Sun City Palace Tsukaguchi near Osaka, Japan is not your ordinary senior living facility. Instead, thanks to interiors by San Francisco-based BAMO, it feels more like a 5-Star hotel. "The design must discreetly respect the needs of senior residents without reminding them of their limitations," explains Gerry Jue, the firm’s senior principal and co-founder. "The design must be non-institutional, residential, and dignified in feeling, comfortable, and of the highest quality."
Jue and his team are no strangers to the quality of Sun City. In 17 years, they have completed seven projects for the company, and have four others on the boards. For this "destination" Continuing Care Retirement Community in the suburban city of Itami, they wanted a look of tranquility and richness. A limited palette of base materials prevails—oak paneling, traditional Japanese plasterwork, mocha-colored limestone flooring. Elsewhere, individual spaces are set off by special colors and materials such as custom carpets, flower petals within glass, and fabric wall panels. The highlights? According to Jue they are commissioned artwork by Takeshi Kawashima and Hirotoshi Sawada, amongst other artists, along with custom designed light fixtures (an oversized handpainted Japanese paper lantern, capiz shell chandeliers), as well as a glass-sided modern tea pavilion that sits within the central courtyard reflecting pond.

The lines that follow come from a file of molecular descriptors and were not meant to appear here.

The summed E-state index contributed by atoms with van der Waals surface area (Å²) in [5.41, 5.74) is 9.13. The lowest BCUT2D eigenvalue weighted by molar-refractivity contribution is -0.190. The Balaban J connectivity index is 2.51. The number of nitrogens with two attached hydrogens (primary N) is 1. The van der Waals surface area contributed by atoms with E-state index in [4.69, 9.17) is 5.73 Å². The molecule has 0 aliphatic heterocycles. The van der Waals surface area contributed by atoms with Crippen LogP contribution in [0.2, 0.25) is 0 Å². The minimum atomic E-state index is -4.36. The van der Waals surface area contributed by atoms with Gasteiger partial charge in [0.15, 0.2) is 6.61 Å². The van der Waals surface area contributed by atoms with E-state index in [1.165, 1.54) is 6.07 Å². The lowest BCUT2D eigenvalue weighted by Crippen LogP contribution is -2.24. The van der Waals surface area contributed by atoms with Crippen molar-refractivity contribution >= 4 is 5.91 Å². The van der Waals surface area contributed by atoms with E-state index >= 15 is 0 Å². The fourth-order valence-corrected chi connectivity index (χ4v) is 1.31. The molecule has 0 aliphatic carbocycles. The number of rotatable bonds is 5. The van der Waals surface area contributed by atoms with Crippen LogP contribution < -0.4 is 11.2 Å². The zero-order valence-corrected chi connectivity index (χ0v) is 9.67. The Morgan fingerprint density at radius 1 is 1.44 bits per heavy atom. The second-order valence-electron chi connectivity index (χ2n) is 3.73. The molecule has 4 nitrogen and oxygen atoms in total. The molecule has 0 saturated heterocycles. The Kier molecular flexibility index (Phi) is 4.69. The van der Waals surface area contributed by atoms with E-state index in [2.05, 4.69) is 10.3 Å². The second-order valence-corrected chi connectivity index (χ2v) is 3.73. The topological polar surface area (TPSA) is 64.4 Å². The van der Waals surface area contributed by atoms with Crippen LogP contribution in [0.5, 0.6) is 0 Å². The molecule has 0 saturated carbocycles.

Yet the project didn’t come without its challenges. Six hundred units had to fit in three towers while maintaining southern exposure for all units (a mandatory sales requirement in Japan) and maximizing open landscaped areas. "The project had to mediate between an unsightly hospital and a mundane condominium block on one side, small scale houses and a public park on the other sides, in an uninspiring suburban setting," says Jue. "The solution was to organize the towers [three mid-rise ones] and public spaces around a large central courtyard, with controlled views to lavish surrounding gardens."